This story originally appeared on 6abc.
New Jersey has been placed under a statewide drought watch as the summer heat continues to sizzle the Garden State.
The New Jersey Commissioner of Environmental Protection Shawn LaTourette issued the Drought Watch on Tuesday.
It is the first step in the state’s three-stage drought advisory system.
The watch is intended to “sow public awareness and appreciation of the stress upon water supply sources and encourage voluntary water conservation measures,” the NJDEP says.
“Stream flow and ground water levels are falling below normal for most of the state and some reservoirs are showing steep rates of decline as hot and dry conditions continue,” LaTourette said. “While water conservation is always important, it becomes critical during prolonged dry and hot periods like New Jersey has been experiencing. If residents and businesses do all they can to reduce water demand, together we can ensure ample supplies in the coming weeks and months.”
If conditions do not improve, officials say a declaration of a drought warning or a drought emergency with mandatory water use restrictions may become necessary.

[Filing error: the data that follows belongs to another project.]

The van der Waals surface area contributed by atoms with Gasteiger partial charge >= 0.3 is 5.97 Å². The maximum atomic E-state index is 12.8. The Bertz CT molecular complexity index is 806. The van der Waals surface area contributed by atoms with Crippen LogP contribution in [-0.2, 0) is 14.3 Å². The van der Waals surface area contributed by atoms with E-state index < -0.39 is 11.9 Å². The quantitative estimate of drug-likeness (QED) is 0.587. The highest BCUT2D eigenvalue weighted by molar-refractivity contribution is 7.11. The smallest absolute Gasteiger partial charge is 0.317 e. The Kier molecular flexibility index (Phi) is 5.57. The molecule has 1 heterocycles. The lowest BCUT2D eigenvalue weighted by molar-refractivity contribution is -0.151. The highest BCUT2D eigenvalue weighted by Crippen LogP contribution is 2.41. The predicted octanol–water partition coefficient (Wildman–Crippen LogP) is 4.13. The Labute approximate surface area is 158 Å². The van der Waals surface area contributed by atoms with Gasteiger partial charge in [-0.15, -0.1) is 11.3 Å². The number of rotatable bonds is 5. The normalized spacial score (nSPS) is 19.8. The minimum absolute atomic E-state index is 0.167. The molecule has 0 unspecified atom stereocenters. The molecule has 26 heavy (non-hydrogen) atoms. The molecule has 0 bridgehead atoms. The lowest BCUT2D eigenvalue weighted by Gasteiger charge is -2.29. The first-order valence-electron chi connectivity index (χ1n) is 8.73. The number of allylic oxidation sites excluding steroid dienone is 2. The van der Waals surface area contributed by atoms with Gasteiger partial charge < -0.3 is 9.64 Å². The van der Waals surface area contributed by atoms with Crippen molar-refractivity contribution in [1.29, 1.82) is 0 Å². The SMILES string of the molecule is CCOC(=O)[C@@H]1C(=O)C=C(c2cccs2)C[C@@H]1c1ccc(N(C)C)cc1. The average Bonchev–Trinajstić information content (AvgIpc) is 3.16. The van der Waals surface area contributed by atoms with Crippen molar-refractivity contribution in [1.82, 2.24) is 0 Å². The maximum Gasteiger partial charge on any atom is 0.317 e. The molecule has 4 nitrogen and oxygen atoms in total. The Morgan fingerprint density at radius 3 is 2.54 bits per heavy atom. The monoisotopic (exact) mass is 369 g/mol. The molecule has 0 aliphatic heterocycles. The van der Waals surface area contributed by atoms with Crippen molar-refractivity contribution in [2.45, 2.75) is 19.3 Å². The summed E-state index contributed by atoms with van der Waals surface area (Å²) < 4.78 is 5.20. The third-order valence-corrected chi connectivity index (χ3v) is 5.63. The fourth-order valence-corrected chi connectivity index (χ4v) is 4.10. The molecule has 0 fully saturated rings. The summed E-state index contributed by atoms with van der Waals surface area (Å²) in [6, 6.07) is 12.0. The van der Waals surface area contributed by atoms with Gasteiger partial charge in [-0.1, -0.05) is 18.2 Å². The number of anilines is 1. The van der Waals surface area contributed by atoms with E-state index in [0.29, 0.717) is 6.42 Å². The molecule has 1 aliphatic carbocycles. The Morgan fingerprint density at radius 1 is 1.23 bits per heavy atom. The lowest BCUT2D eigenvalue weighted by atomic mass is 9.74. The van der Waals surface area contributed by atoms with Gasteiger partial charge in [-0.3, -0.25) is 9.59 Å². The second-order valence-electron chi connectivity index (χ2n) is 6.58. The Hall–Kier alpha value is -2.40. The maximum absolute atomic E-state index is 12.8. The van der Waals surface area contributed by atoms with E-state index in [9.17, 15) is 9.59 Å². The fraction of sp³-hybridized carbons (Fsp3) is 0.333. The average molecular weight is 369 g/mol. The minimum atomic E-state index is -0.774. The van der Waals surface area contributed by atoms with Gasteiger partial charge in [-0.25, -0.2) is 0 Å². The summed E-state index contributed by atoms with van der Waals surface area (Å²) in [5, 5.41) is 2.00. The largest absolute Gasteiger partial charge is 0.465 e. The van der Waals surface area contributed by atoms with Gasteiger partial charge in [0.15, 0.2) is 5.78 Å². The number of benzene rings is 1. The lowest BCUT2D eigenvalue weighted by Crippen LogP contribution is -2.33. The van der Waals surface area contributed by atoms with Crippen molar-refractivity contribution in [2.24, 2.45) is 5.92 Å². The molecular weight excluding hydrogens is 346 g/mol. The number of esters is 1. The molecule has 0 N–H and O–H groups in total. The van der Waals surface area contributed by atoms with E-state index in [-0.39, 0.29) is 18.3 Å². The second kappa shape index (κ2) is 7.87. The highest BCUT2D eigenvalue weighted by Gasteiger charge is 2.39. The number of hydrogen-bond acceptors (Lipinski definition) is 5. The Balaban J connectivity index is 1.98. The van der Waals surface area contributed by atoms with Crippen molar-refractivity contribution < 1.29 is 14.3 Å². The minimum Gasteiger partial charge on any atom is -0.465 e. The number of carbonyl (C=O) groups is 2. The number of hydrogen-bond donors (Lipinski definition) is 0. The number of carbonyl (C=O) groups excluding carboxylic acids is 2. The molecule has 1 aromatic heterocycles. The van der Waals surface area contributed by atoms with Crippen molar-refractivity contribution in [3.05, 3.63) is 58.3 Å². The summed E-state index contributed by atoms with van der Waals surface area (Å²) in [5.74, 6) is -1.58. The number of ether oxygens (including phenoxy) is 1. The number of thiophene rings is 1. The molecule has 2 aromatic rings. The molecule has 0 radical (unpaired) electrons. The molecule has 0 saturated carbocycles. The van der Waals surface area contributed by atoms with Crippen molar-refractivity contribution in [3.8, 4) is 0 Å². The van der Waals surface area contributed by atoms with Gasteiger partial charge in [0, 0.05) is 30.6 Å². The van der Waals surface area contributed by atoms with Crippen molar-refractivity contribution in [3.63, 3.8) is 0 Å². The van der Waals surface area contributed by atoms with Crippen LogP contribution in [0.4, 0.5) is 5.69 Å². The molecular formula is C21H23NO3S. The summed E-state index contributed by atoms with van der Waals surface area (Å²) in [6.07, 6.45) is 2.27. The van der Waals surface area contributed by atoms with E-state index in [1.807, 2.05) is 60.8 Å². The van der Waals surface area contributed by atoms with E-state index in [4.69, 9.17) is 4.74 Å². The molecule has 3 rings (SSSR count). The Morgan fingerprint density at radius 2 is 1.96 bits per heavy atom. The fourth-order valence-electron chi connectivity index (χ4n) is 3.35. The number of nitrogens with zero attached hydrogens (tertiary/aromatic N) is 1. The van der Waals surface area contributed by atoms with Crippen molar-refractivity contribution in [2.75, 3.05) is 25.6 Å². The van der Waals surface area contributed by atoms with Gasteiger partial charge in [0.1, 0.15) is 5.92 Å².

At the end of July, Governor Phil Murphy asked residents and businesses to conserve water in New Jersey. Days later, the City of Vineland began implementing water use restrictions.
According to the NJDEP, more than 30% of water demand in suburban areas this time of year is for outdoor purposes, “much of which can be reduced or avoided.”
Officials say the public can make a difference by reducing the watering of lawns and washing of cars, as well as cutting back on nonessential uses such as hosing off driveways and sidewalks.
The last drought watch or warning to be declared in New Jersey was in 2016. The last drought emergency with mandatory water use restrictions was declared in 2002.
Residents can get updated information about the status of New Jersey’s water supplies at dep.nj.gov/drought.